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Programming Enigma Puzzles

6 April 2013

Posted by on **From New Scientist #2605, 26th May 2007**

You may be familiar with the 15-tile puzzle that starts as shown, with one gap, after which you can slide into the gap any one of the tiles adjacent to it.

Continuing in this way you can rearrange the tiles into all sorts of orders.

My nephew is so good at his 15-tile puzzle that I have given him a larger version. It is again a rectangle, with more than two tiles along each side, the tiles are numbered 1, 2, 3 …, and it starts with them in the natural order and with the gap in the bottom right-hand corner.

My nephew has mastered the new version. For example, in less than quarter of an hour he can rearrange the tiles into their reverse order, ending up with … 3, 2, 1 and gap in the bottom row. He has also looked into the properties of the numbers on the tiles and has noted, for example, that their sum is divisible neither by 2 nor by 3.

How many tiles are there in his new version of the puzzle?

[enigma1444]

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By analysis we can place certain conditions on the dimensions of the puzzle. This Python program considers

m×npuzzles for increasingm+n, and outputs those that match the conditions. By default it outputs the first 10 values it finds. I’m assuming that we want the smallest puzzle (by number of tiles) that satisfies the conditions. It runs in 40ms.Solution:The new version of the puzzle has 49 tiles (in a 5×10 grid).It’s all very well to solve the problem analytically, but I like constructive solutions, so I thought I would write a program to determine the moves to invert an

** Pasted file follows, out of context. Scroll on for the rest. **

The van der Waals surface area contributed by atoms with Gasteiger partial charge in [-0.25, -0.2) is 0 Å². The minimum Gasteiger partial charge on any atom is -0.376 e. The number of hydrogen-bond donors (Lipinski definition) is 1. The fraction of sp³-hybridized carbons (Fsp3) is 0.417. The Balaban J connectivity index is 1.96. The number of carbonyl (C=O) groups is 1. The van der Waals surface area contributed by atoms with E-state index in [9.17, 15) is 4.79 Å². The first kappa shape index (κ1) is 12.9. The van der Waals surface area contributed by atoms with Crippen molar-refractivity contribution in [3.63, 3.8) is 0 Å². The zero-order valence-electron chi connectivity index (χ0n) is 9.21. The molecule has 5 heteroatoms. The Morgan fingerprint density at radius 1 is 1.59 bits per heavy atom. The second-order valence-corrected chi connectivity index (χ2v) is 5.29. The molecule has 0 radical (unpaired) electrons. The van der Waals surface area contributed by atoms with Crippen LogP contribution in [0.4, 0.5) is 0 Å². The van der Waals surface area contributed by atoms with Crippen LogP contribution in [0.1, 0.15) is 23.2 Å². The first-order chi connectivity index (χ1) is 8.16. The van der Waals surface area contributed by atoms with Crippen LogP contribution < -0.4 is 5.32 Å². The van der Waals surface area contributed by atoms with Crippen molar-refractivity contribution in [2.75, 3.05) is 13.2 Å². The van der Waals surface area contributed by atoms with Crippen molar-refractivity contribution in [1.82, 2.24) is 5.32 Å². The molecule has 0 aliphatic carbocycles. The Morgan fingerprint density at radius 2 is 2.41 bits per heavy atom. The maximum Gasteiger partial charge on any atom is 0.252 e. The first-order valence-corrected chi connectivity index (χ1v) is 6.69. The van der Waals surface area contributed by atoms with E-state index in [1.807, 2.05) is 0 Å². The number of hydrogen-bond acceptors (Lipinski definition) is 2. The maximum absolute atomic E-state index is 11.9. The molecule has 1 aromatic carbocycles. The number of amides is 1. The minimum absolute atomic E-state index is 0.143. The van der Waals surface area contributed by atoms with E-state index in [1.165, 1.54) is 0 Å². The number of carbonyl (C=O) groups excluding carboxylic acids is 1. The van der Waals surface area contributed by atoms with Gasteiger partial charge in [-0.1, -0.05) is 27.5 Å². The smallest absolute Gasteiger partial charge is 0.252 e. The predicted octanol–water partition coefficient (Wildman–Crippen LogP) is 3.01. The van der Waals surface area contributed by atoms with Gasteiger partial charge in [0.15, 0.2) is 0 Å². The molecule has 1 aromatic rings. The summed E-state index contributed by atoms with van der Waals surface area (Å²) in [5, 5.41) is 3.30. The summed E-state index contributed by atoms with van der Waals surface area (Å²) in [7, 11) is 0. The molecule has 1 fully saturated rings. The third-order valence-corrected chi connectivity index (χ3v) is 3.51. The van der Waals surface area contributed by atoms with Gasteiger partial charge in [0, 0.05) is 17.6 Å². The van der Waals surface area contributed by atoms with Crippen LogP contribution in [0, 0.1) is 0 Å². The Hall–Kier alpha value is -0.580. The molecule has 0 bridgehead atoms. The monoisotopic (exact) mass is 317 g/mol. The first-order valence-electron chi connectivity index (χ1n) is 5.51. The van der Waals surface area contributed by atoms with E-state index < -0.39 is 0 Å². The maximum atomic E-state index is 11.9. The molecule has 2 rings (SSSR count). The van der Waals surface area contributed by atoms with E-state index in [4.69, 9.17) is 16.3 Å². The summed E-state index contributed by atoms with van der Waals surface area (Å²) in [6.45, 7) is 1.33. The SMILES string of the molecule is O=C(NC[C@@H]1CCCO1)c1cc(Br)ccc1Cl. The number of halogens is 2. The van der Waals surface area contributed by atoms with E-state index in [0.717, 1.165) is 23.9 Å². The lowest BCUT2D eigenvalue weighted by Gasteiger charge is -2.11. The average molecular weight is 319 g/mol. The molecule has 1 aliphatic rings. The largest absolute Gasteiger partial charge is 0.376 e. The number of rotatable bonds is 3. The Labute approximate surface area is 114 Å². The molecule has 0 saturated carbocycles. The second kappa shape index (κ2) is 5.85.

m×npuzzle.This program encapsulates a simple solving strategy (so it won’t find the shortest possible sequence of moves – but that’s an NP-hard problem), but even so it ended up being more fiddly than I’d imagined at the outset.

For a 5×10 puzzle it reverses the squares in 1394 moves (or 1300 if asked to reverse a 10×5 grid), so to solve the puzzle using this strategy in “less than quarter of an hour” (i.e. 900 seconds) you would have to be making moves pretty quickly (or use a cleverer strategy), but it would be possible.

The next smallest solution is 97 tiles in a 7×14 grid. This program takes 3872 moves (or 3828 for the 14×7 grid) to solve that, so it’s unlikely you would be able to use this strategy to solve larger puzzles in the required time.

By considering the distances that each square has to move in order to invert the grid we can place a lower bound of 357 moves on the 5×10 puzzle, and 1003 moves on the 7×14 puzzle, so it’s possible that a larger puzzle could be solved manually in 15 minutes.

Here are the number of moves this program generates for the first ten possible solutions.

I coded up a simple Tk UI to see this code in action (and allow you play with general

m×npuzzles). Rather than post the code here (adding the UI makes it about twice as long), you can download it from my blog [ jimpulse.blogspot.co.uk/2013/04/sliding-puzzle-in-python.html ] which also contains a description of how the code operates.You can use the program to slide tiles around yourself, or get the algorithm given above to solve a puzzle.

I used this program to demonstrate that it is indeed possible to reverse a 10×5 puzzle in less than 15 minutes, and this is the configuration that the program is set to solve by default. Just fire it up, hit “Solve” and sit back and enjoy the show. It takes 1300 moves and on my machine it runs in about 4 minutes.

The default animation speeds mean you would have to pretty nimble-fingered to keep up with the program in real life (or use a cleverer algorithm to solve puzzles in fewer moves), as it makes around 5 moves per second. (There are command line parameters if you want to change the speed of moves). I manually reversed a 5×5 puzzle in 3 minutes (three times slower than my program), so a 10×5 puzzle should certainly be possible in under 15 minutes by hand, even using this simple algorithm.

The next smallest solutions are also solved in less than 15 minutes by the program (but only just). A 14×7 puzzle is solved in 3828 moves, and a 11×10 puzzle is solved in 4122 moves. These both take about 14 minutes. After that a 22×5 solution is solved in 6344 moves and takes about 21 minutes.